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I should have expained more fully: I've got the dreaded "sag of the bag". The on-board compressor (new in '99) now cuts off at 70 psi instead of 110 psi. The switch (replaced in '05) is an 80-110 psi model. I don't want to fool with it until we get back north, hence the reason for a small compressor. I'm thinking (hoping) it's the switch, any ideas?
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Old 12-31-2012, 10:31 AM   #9
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Mike, if the switch has a history of failure, you could jump it and see if that works. But I think something else is at work—maybe an air leak somewhere. The switch does not know what the air pressure is unless is has some sort of limiter built into it. If it is a simple on/off switch, I can't see how it affects the upper limit of psi. Or a reset button is turning it off at 70 psi because of another reason such as too much current draw above 70 psi. The reset may have become over sensitive or may be reacting to a leak causing a high current draw. Of course, the whole thing may have become worn out.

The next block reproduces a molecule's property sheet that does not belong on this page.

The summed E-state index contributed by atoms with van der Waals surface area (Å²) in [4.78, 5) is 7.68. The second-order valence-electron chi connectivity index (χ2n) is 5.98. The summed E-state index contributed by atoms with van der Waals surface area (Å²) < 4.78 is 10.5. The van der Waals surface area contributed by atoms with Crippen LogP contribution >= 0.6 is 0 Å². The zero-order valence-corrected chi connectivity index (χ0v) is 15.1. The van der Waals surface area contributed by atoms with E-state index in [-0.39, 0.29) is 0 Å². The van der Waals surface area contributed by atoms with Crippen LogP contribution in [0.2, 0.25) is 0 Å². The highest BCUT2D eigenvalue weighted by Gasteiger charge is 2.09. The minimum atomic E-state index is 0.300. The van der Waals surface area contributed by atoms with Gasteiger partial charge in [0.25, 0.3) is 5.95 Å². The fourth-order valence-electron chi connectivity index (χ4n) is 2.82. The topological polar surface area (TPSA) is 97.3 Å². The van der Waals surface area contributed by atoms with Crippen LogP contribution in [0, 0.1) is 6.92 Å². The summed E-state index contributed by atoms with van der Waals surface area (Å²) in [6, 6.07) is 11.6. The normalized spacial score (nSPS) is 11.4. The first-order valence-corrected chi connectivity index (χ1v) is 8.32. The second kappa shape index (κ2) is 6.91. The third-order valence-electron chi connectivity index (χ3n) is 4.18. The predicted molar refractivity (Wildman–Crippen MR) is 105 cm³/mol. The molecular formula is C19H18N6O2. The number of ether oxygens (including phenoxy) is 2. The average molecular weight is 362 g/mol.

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Old 12-31-2012, 12:49 PM   #10
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I should have expained more fully: I've got the dreaded "sag of the bag". The on-board compressor (new in '99) now cuts off at 70 psi instead of 110 psi. The switch (replaced in '05) is an 80-110 psi model. I don't want to fool with it until we get back north, hence the reason for a small compressor. I'm thinking (hoping) it's the switch, any ideas?